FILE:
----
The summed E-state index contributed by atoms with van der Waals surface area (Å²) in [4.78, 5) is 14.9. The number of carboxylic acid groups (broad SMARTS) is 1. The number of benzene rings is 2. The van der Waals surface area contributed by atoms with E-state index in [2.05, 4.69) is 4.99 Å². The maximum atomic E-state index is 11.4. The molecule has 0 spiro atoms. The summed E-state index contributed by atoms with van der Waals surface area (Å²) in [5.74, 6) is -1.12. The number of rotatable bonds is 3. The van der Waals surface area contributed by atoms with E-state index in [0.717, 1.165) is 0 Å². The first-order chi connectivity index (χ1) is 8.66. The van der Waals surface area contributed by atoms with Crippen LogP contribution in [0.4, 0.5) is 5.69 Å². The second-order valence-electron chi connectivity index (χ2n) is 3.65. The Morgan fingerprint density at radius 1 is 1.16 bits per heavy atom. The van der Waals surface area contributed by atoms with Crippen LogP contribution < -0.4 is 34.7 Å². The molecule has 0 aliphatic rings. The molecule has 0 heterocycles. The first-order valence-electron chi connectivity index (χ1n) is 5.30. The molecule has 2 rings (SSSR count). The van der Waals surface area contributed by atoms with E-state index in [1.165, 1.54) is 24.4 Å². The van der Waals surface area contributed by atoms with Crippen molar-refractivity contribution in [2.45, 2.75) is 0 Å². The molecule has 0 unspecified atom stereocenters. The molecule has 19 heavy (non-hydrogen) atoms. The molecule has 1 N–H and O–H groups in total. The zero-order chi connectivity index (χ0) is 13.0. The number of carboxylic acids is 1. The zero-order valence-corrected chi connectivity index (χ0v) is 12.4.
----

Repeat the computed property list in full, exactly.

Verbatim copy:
The summed E-state index contributed by atoms with van der Waals surface area (Å²) in [4.78, 5) is 14.9. The number of carboxylic acid groups (broad SMARTS) is 1. The number of benzene rings is 2. The van der Waals surface area contributed by atoms with E-state index in [2.05, 4.69) is 4.99 Å². The maximum atomic E-state index is 11.4. The molecule has 0 spiro atoms. The summed E-state index contributed by atoms with van der Waals surface area (Å²) in [5.74, 6) is -1.12. The number of rotatable bonds is 3. The van der Waals surface area contributed by atoms with E-state index in [0.717, 1.165) is 0 Å². The first-order chi connectivity index (χ1) is 8.66. The van der Waals surface area contributed by atoms with Crippen LogP contribution in [0.4, 0.5) is 5.69 Å². The second-order valence-electron chi connectivity index (χ2n) is 3.65. The Morgan fingerprint density at radius 1 is 1.16 bits per heavy atom. The van der Waals surface area contributed by atoms with Crippen LogP contribution < -0.4 is 34.7 Å². The molecule has 0 aliphatic rings. The molecule has 0 heterocycles. The first-order valence-electron chi connectivity index (χ1n) is 5.30. The molecule has 2 rings (SSSR count). The van der Waals surface area contributed by atoms with E-state index in [1.165, 1.54) is 24.4 Å². The van der Waals surface area contributed by atoms with Crippen molar-refractivity contribution in [2.45, 2.75) is 0 Å². The molecule has 0 unspecified atom stereocenters. The molecule has 19 heavy (non-hydrogen) atoms. The molecule has 1 N–H and O–H groups in total. The zero-order chi connectivity index (χ0) is 13.0. The number of carboxylic acids is 1. The zero-order valence-corrected chi connectivity index (χ0v) is 12.4.